On my way home from Nashville I still felt a little defeated about the ostomy. A quick (but actually rather long) stop at a gas station proved why having that purse with ostomy supplies was 100% necessary as my sister and I changed my appliance in a bathroom stall (all while muttering “wtf has my life come to?”) Due to high humidity and an excessive amount of sweat, the Eakin rings were warped and the appliance was having a hard time adhering to my skin. But that’s besides the point…
” I don’t know how you deal with this.”
“I complain so much and this is what you’re dealing with.”
“You’re so strong.”
“I can’t imagine going through what you have.”
These are some of the all the very kind words I hear from friends, family members, nurses or strangers. And although they are nice to hear and I am forever appreciative, I must stop them and remind them that we are all human, and we all have our own shit to deal with.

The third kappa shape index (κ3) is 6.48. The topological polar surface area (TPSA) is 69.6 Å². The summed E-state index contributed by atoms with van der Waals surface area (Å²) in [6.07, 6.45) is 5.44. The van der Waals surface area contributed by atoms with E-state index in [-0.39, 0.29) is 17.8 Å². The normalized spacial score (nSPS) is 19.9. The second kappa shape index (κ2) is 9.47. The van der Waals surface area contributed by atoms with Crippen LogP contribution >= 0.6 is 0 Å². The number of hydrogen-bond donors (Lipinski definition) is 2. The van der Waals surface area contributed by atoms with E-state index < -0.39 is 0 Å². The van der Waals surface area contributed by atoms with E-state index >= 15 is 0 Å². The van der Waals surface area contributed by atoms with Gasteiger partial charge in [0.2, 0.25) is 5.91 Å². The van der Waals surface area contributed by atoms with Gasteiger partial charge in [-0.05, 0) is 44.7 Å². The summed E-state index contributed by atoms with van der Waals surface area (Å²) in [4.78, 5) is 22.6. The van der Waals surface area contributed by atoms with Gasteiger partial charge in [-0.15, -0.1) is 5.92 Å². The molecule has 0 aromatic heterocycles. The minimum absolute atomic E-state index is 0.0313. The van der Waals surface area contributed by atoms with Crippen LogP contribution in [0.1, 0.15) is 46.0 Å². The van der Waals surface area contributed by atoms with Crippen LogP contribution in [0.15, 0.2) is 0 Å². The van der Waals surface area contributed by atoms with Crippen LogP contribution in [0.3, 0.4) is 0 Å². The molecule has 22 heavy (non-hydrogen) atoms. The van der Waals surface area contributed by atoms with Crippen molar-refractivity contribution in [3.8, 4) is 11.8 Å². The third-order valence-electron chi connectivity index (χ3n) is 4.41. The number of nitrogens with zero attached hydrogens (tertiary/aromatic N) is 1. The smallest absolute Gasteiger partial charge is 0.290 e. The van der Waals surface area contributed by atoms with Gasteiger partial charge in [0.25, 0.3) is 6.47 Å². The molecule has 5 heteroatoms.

I quickly learned the importance of a good support system. At first I really struggled with the idea of inconveniencing others. I know that at a staff meeting my boss doesn’t mind ordering me a different meal because I can’t eat pizza. But I minded asking. My best friend understands when I say I can’t go to the Junos with her. But I cringed at the thought of breaking the news. My Dad enjoys watching the basketball game on a tiny old TV in the hospital because he’s with me. But I know a big screen and recliner are nicer. And my mom is okay when I charge the hospital Wi-Fi to her visa… Well I was actually okay with that too. But one of the biggest things I learned was to give people more credit. This is what they are here for. If your friends and family cant bring you bags of 2-ply toilet paper then who else can? I don’t know if there is any other disease that is more vulnerable than Crohn’s or Colitis but when your support system says they don’t mind helping you in some way, believe them. Be selfish.